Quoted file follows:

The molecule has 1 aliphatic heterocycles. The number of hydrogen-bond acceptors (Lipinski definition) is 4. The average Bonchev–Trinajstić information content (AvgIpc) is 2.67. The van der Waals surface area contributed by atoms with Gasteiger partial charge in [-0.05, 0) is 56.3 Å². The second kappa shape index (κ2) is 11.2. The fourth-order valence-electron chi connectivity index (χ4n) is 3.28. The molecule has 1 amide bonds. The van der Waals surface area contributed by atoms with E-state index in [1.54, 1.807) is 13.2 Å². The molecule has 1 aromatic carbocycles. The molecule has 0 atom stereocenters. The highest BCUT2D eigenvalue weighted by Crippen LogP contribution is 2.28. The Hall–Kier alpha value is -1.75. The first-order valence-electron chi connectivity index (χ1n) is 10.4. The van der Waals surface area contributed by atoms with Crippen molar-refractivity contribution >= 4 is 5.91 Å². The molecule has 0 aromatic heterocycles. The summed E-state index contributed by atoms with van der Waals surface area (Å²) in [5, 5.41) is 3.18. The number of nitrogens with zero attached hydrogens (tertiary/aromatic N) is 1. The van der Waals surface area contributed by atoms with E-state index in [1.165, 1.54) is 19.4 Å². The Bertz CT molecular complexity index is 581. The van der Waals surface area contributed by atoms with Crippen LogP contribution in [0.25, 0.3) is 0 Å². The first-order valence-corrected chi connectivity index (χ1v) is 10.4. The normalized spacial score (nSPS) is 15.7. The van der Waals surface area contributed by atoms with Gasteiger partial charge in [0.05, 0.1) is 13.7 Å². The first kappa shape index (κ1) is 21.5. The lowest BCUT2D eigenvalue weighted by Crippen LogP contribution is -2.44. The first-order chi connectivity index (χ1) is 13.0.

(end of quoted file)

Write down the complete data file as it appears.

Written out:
The molecule has 1 aliphatic heterocycles. The number of hydrogen-bond acceptors (Lipinski definition) is 4. The average Bonchev–Trinajstić information content (AvgIpc) is 2.67. The van der Waals surface area contributed by atoms with Gasteiger partial charge in [-0.05, 0) is 56.3 Å². The second kappa shape index (κ2) is 11.2. The fourth-order valence-electron chi connectivity index (χ4n) is 3.28. The molecule has 1 amide bonds. The van der Waals surface area contributed by atoms with E-state index in [1.54, 1.807) is 13.2 Å². The molecule has 1 aromatic carbocycles. The molecule has 0 atom stereocenters. The highest BCUT2D eigenvalue weighted by Crippen LogP contribution is 2.28. The Hall–Kier alpha value is -1.75. The first-order valence-electron chi connectivity index (χ1n) is 10.4. The van der Waals surface area contributed by atoms with Crippen molar-refractivity contribution >= 4 is 5.91 Å². The molecule has 0 aromatic heterocycles. The summed E-state index contributed by atoms with van der Waals surface area (Å²) in [5, 5.41) is 3.18. The number of nitrogens with zero attached hydrogens (tertiary/aromatic N) is 1. The van der Waals surface area contributed by atoms with E-state index in [1.165, 1.54) is 19.4 Å². The Bertz CT molecular complexity index is 581. The van der Waals surface area contributed by atoms with Crippen LogP contribution in [0.25, 0.3) is 0 Å². The first-order valence-corrected chi connectivity index (χ1v) is 10.4. The normalized spacial score (nSPS) is 15.7. The van der Waals surface area contributed by atoms with Gasteiger partial charge in [0.05, 0.1) is 13.7 Å². The first kappa shape index (κ1) is 21.5. The lowest BCUT2D eigenvalue weighted by Crippen LogP contribution is -2.44. The first-order chi connectivity index (χ1) is 13.0.